The Pentagon confirmed that it has not conducted any strikes against the Islamic State’s Afghan affiliate since the U.S. exited the country seven months ago, despite a suicide attack that killed Americans at Kabul’s airport.

The Taliban rapidly took over following a chaotic U.S. military withdrawal last year, and an August suicide bombing by ISIS-K killed 13 U.S. service members during evacuation efforts at the airport, with the Taliban providing security outside.

Gen. Kenneth “Frank” McKenzie, the commander of U.S. Central Command, appeared before the Senate Armed Services Committee on Tuesday, where he said there had been no strikes conducted in Afghanistan since the drawdown. He agreed terrorist groups are more able to plan terrorist attacks when there is no sustained counterterrorism pressure against them.

Sen. Thom Tillis, a North Carolina Republican, asked what the U.S. is doing to overcome the reduction in its counterterrorism efforts in Afghanistan since leaving and how ISIS-K and al Qaeda were rebuilding in the country.

“We have not undertaken any strikes in Afghanistan since the 1st of September,” McKenzie said. “We continue to watch carefully as ISIS grows. They’ve gone through the winter. They’ve been able to carry out some high-profile attacks. They still aspire to attack the United States and our partners abroad. So, we’re going to watch very carefully what the Taliban is able to do and not able to do in terms of controlling ISIS. Because as we all know, the Taliban will actually fight ISIS, and they have a theological dispute, and so they are in opposition.”

Sen. Rick Scott, a Florida Republican, asked if ISIS-K was getting stronger or weaker and questioned what CENTCOM has been doing to punish ISIS-K for the airport attack.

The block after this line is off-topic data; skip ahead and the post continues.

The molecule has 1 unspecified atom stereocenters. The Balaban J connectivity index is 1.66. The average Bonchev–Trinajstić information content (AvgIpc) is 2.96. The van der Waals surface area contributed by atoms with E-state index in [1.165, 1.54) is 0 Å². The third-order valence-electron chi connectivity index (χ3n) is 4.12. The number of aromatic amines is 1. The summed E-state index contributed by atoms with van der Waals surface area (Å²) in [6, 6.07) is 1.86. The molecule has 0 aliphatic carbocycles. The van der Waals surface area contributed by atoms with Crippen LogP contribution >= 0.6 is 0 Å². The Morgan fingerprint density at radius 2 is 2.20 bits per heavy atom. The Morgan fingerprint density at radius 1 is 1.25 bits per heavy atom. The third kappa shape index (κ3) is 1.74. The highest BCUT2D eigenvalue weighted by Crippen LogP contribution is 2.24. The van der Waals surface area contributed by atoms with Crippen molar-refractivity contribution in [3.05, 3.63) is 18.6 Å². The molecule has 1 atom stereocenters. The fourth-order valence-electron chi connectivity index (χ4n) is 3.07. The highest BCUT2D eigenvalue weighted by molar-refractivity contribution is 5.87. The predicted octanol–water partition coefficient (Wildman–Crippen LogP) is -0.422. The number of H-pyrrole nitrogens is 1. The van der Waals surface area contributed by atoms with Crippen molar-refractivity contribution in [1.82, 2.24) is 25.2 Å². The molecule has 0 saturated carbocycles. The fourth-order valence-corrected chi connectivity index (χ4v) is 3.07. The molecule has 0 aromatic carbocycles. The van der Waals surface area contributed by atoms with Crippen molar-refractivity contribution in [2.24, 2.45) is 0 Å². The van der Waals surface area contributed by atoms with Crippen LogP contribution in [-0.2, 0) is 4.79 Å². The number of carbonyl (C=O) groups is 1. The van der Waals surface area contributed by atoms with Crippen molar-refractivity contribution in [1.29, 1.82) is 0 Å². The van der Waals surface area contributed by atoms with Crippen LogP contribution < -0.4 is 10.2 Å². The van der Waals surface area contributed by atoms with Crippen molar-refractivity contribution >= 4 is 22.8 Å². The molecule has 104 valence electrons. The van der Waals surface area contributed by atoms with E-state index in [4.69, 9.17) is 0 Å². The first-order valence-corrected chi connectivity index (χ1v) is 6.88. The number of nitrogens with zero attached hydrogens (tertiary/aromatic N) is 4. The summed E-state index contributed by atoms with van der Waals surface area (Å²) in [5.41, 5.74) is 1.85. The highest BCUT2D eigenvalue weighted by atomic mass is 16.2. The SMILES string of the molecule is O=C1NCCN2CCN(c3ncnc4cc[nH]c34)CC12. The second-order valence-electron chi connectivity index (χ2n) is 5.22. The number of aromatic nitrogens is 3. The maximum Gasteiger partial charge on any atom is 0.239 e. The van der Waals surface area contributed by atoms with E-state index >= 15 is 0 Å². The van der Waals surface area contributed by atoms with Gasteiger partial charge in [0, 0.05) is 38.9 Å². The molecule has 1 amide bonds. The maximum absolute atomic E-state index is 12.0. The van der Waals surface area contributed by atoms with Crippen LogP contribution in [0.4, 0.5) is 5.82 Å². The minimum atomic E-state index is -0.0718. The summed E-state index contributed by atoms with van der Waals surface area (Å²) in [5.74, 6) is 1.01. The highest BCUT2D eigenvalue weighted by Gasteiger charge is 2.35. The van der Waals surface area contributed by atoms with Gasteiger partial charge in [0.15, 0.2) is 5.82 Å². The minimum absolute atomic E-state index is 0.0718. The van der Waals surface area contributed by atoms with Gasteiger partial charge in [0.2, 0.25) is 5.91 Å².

“I think we are concerned about the developmental trajectory of ISIS-K in Afghanistan,” McKenzie replied, but he declined to answer the second question publicly.


Sen. Angus King, a Maine Independent, asked if the Taliban was putting pressure on ISIS-K, and McKenzie said it was tough for them.

“The Taliban is attempting to maintain pressure on ISIS,” the CENTCOM commander said. “They’re finding it difficult to do so. ISIS has been able to execute some high-profile attacks even in Kabul over the last several months. We’re coming out of the winter — traditionally, this would now begin the fighting season. It is my expectation that ISIS attacks will ramp up in Afghanistan as we go into the summer. … The Taliban is gonna go after ISIS. They have done so in the past. But it’s gonna be a tough fight.”

The U.S. estimates ISIS-K to have between 3,000 to 5,000 fighters, Christopher Landberg, the acting principal deputy coordinator for the State Department’s bureau of counterterrorism, said last month.

McKenzie said the Taliban “did not help themselves” when they released “over a thousand ISIS fighters” from Pul-e-Charkhi and Parwan prisons, which “significantly empowered the group within Afghanistan, and now they’re gonna reap the results of that action.”

The Taliban government includes leaders from the Haqqani network. The Taliban, Haqqanis, and al Qaeda are deeply intertwined.

McKenzie claimed the Taliban has “done some things that are very public in order to limit” al Qaeda in Afghanistan and that “they have done some things publicly that would tend to make you think they at least want to send signals that they’re doing.” He said, “It remains to be seen if that is translated into action.” He said the Taliban would be less tough on al Qaeda than on ISIS-K.

McKenzie said the DOD believes ISIS-K will have “external attack capability” between “12 to 18 months” — a longer timeline than the six to 12 months Dr. Colin Kahl, the undersecretary of defense for policy, presented to the committee back in October.

The U.S. government refuses to identify the Kabul airport bomber, despite numerous reports of anonymous officials naming the attacker as Abdul Rehman al Logari, who had been freed from a prison near Bagram Air Base in August when the Taliban took it over.


McKenzie also said he was “tracking” roughly 153 U.S. citizens and 2,100 long-term permanent residents still in Afghanistan. The general said: “It’s my understanding that if someone wants to leave, and they’re a U.S. citizen, they’re going to be able to leave.”

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